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Geithner rides a wave of criticism -

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Geithner rides a wave of criticism

John Shovelan reported this story on Friday, November 20, 2009 12:31:00

SHANE MCLEOD: To the United States and some Liberal members of the Democrat Caucus in the Congress
have joined with Republicans to seek the resignation of the US Secretary of the Treasury, Timothy
Geithner.

Mr Geithner today survived a nasty hearing of the Joint Economic Committee. A number of times he
was asked to quit and responded by telling Republicans they had left President Obama "an economy
falling off the cliff."

From Washington, John Shovelan reports on the growing wave of criticism aimed at the Treasury
Secretary.

JOHN SHOVELAN: With an economy in the tank, the unemployment rate at 10.2 per cent and according to
the OECD (Organisation for Economic Development and Cooperation) heading for 10.9, Timothy
Geithner, the Secretary of the Treasury, is fending off calls for his resignation.

KEVIN BRADY: Conservatives agree that as point person you've failed. Liberals are growing in that
consensus as well. Poll after poll shows the public has lost confidence in this President's ability
to handle the economy. For the sake of our jobs, will you step down from your post?

JOHN SHOVELAN: Mr Geithner shot back that it was the Republicans who had bequeathed the Obama
administration an economy on the brink of depression.

TIMOTHY GEITHNER: You gave this President an economy falling off the cliff.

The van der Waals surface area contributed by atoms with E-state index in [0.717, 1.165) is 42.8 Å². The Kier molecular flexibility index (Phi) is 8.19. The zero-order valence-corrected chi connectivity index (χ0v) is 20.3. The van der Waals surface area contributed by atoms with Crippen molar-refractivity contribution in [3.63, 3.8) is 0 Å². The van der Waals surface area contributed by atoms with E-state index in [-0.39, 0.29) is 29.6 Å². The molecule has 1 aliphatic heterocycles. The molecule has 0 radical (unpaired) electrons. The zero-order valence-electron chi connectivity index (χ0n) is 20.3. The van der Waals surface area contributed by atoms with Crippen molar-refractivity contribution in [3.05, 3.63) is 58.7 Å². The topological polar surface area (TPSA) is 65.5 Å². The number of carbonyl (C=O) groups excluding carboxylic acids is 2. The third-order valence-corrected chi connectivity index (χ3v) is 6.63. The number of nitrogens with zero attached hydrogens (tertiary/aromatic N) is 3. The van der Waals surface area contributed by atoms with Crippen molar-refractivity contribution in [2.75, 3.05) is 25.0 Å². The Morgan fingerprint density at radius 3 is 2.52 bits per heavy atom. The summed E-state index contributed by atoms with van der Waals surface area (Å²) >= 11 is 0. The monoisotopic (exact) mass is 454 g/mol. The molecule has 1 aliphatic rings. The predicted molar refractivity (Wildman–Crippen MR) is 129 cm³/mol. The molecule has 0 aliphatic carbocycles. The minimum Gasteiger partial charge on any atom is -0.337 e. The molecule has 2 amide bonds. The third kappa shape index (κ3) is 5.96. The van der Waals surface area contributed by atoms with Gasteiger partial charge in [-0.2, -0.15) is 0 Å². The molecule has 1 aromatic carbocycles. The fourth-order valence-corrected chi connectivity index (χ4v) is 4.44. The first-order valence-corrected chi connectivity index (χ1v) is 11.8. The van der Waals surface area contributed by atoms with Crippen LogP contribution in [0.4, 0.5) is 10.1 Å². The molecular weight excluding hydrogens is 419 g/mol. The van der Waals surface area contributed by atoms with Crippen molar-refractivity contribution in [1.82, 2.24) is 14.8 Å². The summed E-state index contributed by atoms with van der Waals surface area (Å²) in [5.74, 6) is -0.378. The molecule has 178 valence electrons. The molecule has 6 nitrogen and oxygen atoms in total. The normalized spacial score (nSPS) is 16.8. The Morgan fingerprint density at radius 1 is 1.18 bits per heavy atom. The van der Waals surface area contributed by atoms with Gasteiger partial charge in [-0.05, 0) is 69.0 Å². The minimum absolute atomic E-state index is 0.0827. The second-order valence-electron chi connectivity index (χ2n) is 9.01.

KEVIN BRADY: You have to take responsibility for your decisions.

TIMOTHY GEITHNER: I take responsibility for anything I am part of doing, I will be happy with that.
But I can't take responsibility is, is for the legacy of crises you've bequeathed this country.

KEVIN BRADY: This is your budget, this is your bailout, this is your stimulus, this is your act...

TIMOTHY GEITHNER: I take full responsibility for those...

CHAIRWOMAN: Gentleman time has expired.

JOHN SHOVELAN: But Texas Republican Michael Burgess had a different take. He said he didn't think
Mr Geithner should be fired.

MICHAEL BURGESS: I don't think that you should be fired. I thought you should never have been
hired.

JOHN SHOVELAN: There was no improvement in the jobs figures today. New jobless claims for the month
were 505,000 - the same as the previous month. After just over nine months in office the Obama
administration is being asked over and over where are the jobs?

Motivating in part the Republican hunt for Mr Geithner's head is this "jobless recovery". The
Republicans are targeting Mr Geithner because they think they can paint him as a big spending
friend of Wall Street, sympathetic to big bonuses and who has given Main Street no relief.

They have him in the crosshairs because he was an architect of the Wall Street bailout both as
secretary and in his previous job as president of the Federal Reserve Bank of New York.

KEVIN BRADY: What post were you holding when president Bush left office? Just remind me what
economic post you were holding?

TIMOTHY GEITHNER: I was the president of the Federal Reserve Bank of New York.

KEVIN BRADY: And are you shirking responsibility for the design of the bailout?

JOHN SHOVELAN: Making it tougher on Mr Geithner is the fact now that some left leaning Democrats
want him out too because of his ties to Wall Street.

Democrat representative Peter DeFazio says he thinks he should resign.

PETER DEFAZIO: We need a new economic team that cares about, more about jobs, Main Street and the
American people than it does about Wall Street and huge bonuses.

JOHN SHOVELAN: Mr DeFazio says he and other members of the Congressional Progressive Caucus were
considering their options to force him out. But there are no signs the White House is ready to
throw Mr Geithner under the bus.

There is already enough uncertainty in the US about the President's domestic agenda, including
changes to health care which will impact on small business and new regulations for the financial
system. Markets don't want a change of Treasury secretary, nor does the President, yet.

John Shovelan, Washington.